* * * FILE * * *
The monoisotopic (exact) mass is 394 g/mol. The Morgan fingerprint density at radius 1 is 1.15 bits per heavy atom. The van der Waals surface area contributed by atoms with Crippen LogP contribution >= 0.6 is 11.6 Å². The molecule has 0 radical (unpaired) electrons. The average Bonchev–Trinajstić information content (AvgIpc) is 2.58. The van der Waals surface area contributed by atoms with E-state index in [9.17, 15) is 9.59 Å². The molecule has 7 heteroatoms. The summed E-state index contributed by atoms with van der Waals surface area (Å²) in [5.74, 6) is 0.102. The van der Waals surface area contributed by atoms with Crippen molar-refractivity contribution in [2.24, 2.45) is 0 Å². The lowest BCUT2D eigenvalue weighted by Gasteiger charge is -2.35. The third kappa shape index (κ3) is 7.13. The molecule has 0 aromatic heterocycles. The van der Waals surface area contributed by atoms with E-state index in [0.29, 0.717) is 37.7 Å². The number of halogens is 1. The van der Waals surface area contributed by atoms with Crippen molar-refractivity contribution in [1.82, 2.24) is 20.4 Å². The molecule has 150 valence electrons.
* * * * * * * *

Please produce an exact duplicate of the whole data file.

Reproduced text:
The monoisotopic (exact) mass is 394 g/mol. The Morgan fingerprint density at radius 1 is 1.15 bits per heavy atom. The van der Waals surface area contributed by atoms with Crippen LogP contribution >= 0.6 is 11.6 Å². The molecule has 0 radical (unpaired) electrons. The average Bonchev–Trinajstić information content (AvgIpc) is 2.58. The van der Waals surface area contributed by atoms with E-state index in [9.17, 15) is 9.59 Å². The molecule has 7 heteroatoms. The summed E-state index contributed by atoms with van der Waals surface area (Å²) in [5.74, 6) is 0.102. The van der Waals surface area contributed by atoms with Crippen molar-refractivity contribution in [2.24, 2.45) is 0 Å². The lowest BCUT2D eigenvalue weighted by Gasteiger charge is -2.35. The third kappa shape index (κ3) is 7.13. The molecule has 0 aromatic heterocycles. The van der Waals surface area contributed by atoms with E-state index in [0.29, 0.717) is 37.7 Å². The number of halogens is 1. The van der Waals surface area contributed by atoms with Crippen molar-refractivity contribution in [1.82, 2.24) is 20.4 Å². The molecule has 150 valence electrons.